NGMA’s alias predictor and attendent pipeline fixup machinery reduce that problem. They allow the core to predict when loads/stores won’t alias (most won’t), and keep executing instructions in such cases. A wrong prediction would cause a pipeline flush, but as the article points out, the predictor is quite accurate. The alias predictor is likely one of the key reasons why Intel was able to achieve a ~17% speedup on integer code over the P-M’s already top-notch per-clock integer performance. It would have been difficult to achieve that result just by making the core wider and deeper.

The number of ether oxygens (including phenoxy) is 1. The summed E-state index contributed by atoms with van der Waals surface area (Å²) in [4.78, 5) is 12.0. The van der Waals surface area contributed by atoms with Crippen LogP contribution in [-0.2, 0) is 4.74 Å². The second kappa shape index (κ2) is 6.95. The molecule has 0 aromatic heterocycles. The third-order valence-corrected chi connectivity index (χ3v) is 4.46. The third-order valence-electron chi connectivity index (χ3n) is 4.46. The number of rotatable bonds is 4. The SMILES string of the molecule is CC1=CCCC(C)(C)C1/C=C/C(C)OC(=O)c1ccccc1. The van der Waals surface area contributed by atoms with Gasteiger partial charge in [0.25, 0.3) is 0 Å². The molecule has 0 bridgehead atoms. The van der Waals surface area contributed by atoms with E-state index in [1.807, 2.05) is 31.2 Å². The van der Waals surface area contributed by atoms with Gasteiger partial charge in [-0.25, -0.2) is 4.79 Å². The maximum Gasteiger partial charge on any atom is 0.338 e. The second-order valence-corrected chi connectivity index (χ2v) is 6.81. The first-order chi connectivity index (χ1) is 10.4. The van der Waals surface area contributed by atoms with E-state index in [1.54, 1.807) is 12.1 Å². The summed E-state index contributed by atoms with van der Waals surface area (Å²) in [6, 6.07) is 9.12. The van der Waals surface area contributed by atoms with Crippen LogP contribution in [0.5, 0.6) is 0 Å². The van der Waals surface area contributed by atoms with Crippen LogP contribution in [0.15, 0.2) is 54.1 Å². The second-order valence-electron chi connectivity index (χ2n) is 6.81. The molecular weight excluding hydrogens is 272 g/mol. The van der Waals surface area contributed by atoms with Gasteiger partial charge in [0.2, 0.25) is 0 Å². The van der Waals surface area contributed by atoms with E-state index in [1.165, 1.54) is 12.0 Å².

If you read some of the research out there on highly OOO cores, much of it takes good memory disambiguation for granted. The alias predictor is much like the branch predictor in this regard — good ones allow for a much deeper OOO window than would otherwise be possible.
Edited 2006-03-15 19:02
2006-03-15 7:47 pmcaffine_abuser
I think that, at this time, it is prudent to be careful about praising Intels memory disambiguation mechanism. It occurred to me that I’ve come across very little in the way of information about the details of the mechanics of their mechanism. However, I’d wager that Intels memory disambiguation mechanism, regardless of its ability, is likely to be of little benefit to codes where data accessed by the processor is frequently not found in cache, simply due to the latency of a not-in-cache memory access being in the hundreds of cycles.
2006-03-15 8:55 pmrayiner